The new chiller plant will provide air conditioning to new facilities, including the new Patient Care Tower, and will provide the capacity to replace older, inefficient chillers. The plant will have the ability to provide 6,000 tons of cooling to the chilled water loop. Although cooling the hospital is the No. 1 priority, the chiller will allow other buildings on campus to tap into the 36-inch-diameter pipeline as a backup for the buildings’ current air conditioning system.
5. Columbia College Science Building
Location: Rogers Street, just north of Stafford Library
Construction start date: April 2012
Expected completion: July 2013
Estimated cost: $14 million
Architect: Simon Oswald Architecture, Columbia
Construction management: Reinhardt/Wilson, Columbia
As Columbia College continues to grow, its administration staff continues to build. The new science building was long overdue. The current science facilities were small and dispersed in various buildings across campus, which caused incoherency and congestion. The new building will offer students 11 labs, 18 faculty offices, four classrooms and a 126-seat auditorium.
A sky-lit atrium will welcome students and faculty of the nursing and forensic science programs, along with other general science courses.
6. MU Gwynn Hall Renovation
Location: Hitt Street, next to Memorial Union
Construction start date: Fall 2012
Expected completion: Fall 2013
Estimated cost: $11.6 million
Architect: Treanor Architects, Kansas City, Mo.
Gwynn Hall is one of the 30 Education and General Buildings Requiring Renovation. It is one of the many historic buildings on the MU campus that is also in need of improvements that will address both critical repairs and deferred maintenance. After the Gwynn Hall renovations are complete, the building will include wet research labs, textiles and apparel management and a nutritional sciences lab.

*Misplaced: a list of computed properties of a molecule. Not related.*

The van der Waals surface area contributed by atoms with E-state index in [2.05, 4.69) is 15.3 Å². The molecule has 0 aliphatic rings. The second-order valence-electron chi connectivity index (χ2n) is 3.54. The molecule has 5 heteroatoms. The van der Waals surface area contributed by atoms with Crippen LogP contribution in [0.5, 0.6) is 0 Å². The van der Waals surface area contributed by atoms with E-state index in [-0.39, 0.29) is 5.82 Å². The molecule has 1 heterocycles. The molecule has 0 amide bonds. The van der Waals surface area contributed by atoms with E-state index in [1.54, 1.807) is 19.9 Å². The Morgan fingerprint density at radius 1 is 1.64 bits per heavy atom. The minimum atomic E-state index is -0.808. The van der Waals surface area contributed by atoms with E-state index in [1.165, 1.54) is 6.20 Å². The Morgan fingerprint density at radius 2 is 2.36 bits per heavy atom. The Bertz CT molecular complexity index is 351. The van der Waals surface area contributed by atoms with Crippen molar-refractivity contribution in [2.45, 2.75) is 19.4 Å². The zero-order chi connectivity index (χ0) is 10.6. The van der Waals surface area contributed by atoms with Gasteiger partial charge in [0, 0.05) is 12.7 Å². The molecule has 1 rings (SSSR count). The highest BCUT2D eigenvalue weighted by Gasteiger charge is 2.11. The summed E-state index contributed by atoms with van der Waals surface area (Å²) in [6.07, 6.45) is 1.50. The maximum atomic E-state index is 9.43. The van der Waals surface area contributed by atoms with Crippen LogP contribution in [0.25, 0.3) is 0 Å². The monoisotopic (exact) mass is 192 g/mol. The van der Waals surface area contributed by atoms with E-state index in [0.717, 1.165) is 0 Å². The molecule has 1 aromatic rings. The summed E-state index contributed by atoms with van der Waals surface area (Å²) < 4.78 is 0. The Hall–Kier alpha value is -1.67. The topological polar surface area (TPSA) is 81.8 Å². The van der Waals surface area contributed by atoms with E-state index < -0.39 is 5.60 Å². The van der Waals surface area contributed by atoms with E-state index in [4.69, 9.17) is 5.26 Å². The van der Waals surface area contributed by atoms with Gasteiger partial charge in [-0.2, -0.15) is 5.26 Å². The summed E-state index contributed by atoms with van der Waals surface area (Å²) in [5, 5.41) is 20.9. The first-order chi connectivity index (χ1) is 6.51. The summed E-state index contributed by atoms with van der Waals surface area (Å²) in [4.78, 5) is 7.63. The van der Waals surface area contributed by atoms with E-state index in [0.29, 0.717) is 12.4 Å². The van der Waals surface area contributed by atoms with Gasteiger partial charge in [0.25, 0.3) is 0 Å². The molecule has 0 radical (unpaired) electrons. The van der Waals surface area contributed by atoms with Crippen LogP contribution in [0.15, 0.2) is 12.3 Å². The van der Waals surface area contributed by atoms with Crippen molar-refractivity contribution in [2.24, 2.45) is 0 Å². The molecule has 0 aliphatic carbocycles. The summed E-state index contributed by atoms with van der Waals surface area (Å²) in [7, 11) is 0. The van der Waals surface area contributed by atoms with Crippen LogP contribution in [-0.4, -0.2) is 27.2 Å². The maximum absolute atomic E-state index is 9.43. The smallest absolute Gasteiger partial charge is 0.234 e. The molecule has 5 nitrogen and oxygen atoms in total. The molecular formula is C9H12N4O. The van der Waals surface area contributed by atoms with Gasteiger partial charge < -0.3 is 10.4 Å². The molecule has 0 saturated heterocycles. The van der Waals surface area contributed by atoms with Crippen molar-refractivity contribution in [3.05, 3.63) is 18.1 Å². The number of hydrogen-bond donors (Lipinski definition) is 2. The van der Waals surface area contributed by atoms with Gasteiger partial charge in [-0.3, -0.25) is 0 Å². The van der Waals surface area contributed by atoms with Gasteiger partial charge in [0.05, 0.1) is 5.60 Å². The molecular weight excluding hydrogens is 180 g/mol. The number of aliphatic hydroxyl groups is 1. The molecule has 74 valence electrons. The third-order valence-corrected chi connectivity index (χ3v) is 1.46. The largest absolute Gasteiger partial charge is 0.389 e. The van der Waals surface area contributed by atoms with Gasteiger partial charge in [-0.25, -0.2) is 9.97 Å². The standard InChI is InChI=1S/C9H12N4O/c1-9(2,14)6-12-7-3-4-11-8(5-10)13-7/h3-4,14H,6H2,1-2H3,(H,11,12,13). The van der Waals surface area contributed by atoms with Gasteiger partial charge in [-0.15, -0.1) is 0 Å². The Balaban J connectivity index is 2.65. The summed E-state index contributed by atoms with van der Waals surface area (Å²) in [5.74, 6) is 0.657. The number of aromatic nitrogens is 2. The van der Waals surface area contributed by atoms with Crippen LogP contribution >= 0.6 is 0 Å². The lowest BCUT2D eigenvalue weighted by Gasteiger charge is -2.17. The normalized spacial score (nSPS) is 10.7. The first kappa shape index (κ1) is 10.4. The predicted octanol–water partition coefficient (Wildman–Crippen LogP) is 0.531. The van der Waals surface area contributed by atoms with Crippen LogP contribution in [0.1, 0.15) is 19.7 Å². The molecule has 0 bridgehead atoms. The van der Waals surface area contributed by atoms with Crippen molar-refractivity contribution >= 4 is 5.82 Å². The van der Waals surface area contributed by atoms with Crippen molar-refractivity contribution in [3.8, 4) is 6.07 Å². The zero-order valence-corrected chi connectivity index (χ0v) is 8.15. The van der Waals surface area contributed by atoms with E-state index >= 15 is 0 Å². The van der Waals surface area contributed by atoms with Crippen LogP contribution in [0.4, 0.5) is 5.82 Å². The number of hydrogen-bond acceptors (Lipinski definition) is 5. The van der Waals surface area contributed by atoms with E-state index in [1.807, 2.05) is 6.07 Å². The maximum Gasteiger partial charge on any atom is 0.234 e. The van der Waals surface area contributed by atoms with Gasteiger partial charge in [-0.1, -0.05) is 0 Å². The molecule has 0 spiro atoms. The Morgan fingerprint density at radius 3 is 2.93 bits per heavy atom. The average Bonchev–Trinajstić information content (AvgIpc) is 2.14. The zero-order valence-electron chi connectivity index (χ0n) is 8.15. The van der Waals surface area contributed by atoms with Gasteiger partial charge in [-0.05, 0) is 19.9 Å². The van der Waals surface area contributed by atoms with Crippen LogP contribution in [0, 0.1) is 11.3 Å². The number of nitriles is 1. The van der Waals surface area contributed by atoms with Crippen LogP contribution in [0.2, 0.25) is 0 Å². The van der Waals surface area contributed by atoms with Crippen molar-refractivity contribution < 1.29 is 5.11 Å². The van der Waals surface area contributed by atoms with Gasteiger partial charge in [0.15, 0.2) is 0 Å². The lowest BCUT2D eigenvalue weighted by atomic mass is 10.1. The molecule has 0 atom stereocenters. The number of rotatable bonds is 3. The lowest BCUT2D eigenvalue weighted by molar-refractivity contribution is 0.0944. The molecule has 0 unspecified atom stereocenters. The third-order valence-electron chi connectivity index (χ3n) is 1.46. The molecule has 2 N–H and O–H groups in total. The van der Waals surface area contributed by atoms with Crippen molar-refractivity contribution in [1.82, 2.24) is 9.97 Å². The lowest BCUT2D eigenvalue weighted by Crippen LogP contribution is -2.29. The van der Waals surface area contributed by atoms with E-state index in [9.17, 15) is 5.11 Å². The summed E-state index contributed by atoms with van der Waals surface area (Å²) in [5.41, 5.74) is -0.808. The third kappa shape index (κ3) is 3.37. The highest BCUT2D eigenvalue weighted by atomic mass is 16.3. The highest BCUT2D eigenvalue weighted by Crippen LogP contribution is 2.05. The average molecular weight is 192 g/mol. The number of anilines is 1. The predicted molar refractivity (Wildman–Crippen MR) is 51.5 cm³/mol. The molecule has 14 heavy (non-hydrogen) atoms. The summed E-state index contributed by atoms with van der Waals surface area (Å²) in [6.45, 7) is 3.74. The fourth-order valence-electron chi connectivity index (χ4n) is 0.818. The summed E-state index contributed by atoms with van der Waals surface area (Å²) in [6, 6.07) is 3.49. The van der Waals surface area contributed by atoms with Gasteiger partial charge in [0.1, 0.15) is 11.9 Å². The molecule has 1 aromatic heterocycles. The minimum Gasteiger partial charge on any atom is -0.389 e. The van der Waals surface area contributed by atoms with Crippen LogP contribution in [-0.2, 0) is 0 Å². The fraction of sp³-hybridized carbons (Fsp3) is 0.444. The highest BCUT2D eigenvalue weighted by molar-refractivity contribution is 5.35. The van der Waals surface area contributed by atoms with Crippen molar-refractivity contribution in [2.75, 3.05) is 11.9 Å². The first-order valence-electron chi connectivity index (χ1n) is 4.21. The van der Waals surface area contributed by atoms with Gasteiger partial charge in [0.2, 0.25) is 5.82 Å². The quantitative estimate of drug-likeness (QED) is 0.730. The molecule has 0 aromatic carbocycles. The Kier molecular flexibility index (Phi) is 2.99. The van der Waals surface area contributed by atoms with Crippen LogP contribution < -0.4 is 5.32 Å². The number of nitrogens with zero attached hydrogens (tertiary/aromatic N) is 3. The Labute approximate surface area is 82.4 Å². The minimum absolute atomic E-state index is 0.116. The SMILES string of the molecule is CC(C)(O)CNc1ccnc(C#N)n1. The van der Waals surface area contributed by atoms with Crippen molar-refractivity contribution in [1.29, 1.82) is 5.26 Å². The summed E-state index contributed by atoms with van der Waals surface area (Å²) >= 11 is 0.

This project comes on the heals of the recent Tate and Switzler Hall renovations, two buildings that were also included on the Educational and General Buildings list. As is the case with any remodeling of a historic campus building, Campus Facilities makes it a priority to preserve the historic façade while completely gutting the interior.
7. Stephens College Pedestrian Spans
Location: Southeast corner of College and Broadway
Construction start date: July 2012
Expected completion: August 2012
Estimated cost: $500,000
Architect: Simon Associates Inc., Columbia
Construction management: Apac Missouri Inc., Columbia
Although it’s a Stephens College project, just about everyone uses pedestrian bridges to cross College Avenue and Broadway. After 40 years of weathering, wear and tear and temporary maintenance, the Stephens College Pedestrian Spans are getting a complete overhaul this summer.The new design was voted on by Stephens students and will feature wrought-iron rails and new brickwork to help them fit in with the surrounding campus. Although students and other residents never felt unsafe on the bridges, many have been calling for an aesthetic makeover for quite some time.
Much of the construction will take place during the nighttime to avoid traffic congestion and limit lane closures.